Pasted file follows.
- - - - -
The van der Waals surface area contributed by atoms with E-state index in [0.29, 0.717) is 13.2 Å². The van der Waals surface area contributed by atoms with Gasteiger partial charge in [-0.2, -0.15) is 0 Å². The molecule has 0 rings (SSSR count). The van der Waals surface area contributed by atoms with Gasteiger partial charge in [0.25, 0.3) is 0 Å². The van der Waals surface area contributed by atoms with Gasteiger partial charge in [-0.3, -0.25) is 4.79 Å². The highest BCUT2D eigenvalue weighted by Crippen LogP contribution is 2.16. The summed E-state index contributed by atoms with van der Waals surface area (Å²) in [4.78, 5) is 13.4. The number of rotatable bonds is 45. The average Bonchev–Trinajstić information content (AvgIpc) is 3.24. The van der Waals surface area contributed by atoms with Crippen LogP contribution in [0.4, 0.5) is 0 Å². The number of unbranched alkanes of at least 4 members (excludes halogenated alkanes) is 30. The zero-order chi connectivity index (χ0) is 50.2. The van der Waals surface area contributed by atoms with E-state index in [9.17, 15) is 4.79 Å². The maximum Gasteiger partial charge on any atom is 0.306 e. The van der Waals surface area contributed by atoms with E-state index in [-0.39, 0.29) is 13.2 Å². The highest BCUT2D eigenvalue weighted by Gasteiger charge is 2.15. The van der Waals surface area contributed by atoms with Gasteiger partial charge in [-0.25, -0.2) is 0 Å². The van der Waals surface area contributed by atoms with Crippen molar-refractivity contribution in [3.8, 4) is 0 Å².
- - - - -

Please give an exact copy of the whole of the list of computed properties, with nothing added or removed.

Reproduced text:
The van der Waals surface area contributed by atoms with E-state index in [0.29, 0.717) is 13.2 Å². The van der Waals surface area contributed by atoms with Gasteiger partial charge in [-0.2, -0.15) is 0 Å². The molecule has 0 rings (SSSR count). The van der Waals surface area contributed by atoms with Gasteiger partial charge in [0.25, 0.3) is 0 Å². The van der Waals surface area contributed by atoms with Gasteiger partial charge in [-0.3, -0.25) is 4.79 Å². The highest BCUT2D eigenvalue weighted by Crippen LogP contribution is 2.16. The summed E-state index contributed by atoms with van der Waals surface area (Å²) in [4.78, 5) is 13.4. The number of rotatable bonds is 45. The average Bonchev–Trinajstić information content (AvgIpc) is 3.24. The van der Waals surface area contributed by atoms with Crippen LogP contribution in [0.4, 0.5) is 0 Å². The number of unbranched alkanes of at least 4 members (excludes halogenated alkanes) is 30. The zero-order chi connectivity index (χ0) is 50.2. The van der Waals surface area contributed by atoms with E-state index in [9.17, 15) is 4.79 Å². The maximum Gasteiger partial charge on any atom is 0.306 e. The van der Waals surface area contributed by atoms with E-state index in [-0.39, 0.29) is 13.2 Å². The highest BCUT2D eigenvalue weighted by Gasteiger charge is 2.15. The van der Waals surface area contributed by atoms with Gasteiger partial charge in [-0.25, -0.2) is 0 Å². The van der Waals surface area contributed by atoms with Crippen molar-refractivity contribution in [3.8, 4) is 0 Å².